Looking for something cool and refreshing, with all the summery herbal flavor of a Pimm's Cup, but with a little extra kick?
How does a tall glass of spicy, spiked Cajun Lemonade sound?
I came across this intriguing-looking drink while browsing through Food & Wine's Cocktails '09.
Billed as a "salute to the flavors of New Orleans," this mildly spicy lemonade is a riff on Napoleon House's famous version of that warm-weather favorite, the Pimm's Cup. But while the storied French Quarter bar serves up a Pimm's Cup made with Pimm's No. 1, lemonade, and 7Up, F&W's recipe kicks things up a notch with the punchy addition of vodka or white rum - and a saucy dash of Tabasco.
As a big fan of the classic Pimm's Cup, I was a little skeptical about the Tabasco, but figured it was worth a try. But because this particular recipe was written as a "pitcher drink" to serve 8, first I needed to scale things down to make a single serving. So 12 ounces vodka became 1 1/2, 8 ounces lemon juice became 1, etc., etc.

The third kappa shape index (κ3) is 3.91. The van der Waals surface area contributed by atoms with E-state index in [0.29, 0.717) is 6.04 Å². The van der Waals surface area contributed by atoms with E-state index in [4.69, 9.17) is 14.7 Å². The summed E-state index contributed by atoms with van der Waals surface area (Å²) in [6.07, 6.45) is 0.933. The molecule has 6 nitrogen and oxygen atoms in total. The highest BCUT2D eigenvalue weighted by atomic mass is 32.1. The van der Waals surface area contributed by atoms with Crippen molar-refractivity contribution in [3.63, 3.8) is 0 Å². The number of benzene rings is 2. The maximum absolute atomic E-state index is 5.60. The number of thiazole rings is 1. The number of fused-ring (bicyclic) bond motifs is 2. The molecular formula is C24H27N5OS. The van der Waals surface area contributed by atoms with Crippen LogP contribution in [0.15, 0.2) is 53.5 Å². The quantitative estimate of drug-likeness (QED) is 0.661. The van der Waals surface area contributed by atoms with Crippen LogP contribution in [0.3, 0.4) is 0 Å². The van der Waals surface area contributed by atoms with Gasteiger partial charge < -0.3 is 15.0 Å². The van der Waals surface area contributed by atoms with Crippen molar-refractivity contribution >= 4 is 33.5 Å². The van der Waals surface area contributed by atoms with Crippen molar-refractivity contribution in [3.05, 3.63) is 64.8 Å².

But what about the Tabasco? The 8-serving recipe called for 1/2 tablespoon, so I settled on two generous dashes of Frank's Red Hot (the closest thing I had on hand).
I was pleasantly surprised. The mild spiciness blended nicely with the herbal tanginess of the Pimm's No. 1 and the drink had a refreshingly lemony flavor with a savory edge. A keeper for sure.
Cajun Lemonade (adapted from Duggan McDonnell's recipe in Food & Wine's Cocktails '09)
makes one drink
1 1/2 ounces white rum or vodka (I used vodka)
1 ounce Pimm's No. 1
1 ounce fresh lemon juice
1 ounce simple syrup
2 dashes Tabasco or other hot sauce (I used Frank's Red Hot)
splash of 7Up (set aside for topping up the drink)
lemon wheels (for garnish)
Combine all ingredients (except for 7Up and lemon wheels) in a shaker with ice. Shake and strain into an ice-filled Collins glass. Top up with 7Up, stir, and garnish with lemon wheels.
Have you tried any new variations on the Pimm's Cup?
Nora Maynard is a longtime home mixologist and an occasional instructor at NYC's Astor Center. She is a contributor to The Business of Food: Encyclopedia of the Food and Drink Industries and is the recipient of the American Egg Board Fellowship in culinary writing at the Writers' Colony at Dairy Hollow. She previously covered food and drink in film at The Kitchn in her weekly column, The Celluloid Pantry.
Related: Pimm's Cup for the English Gardener
(Images: Nora Maynard)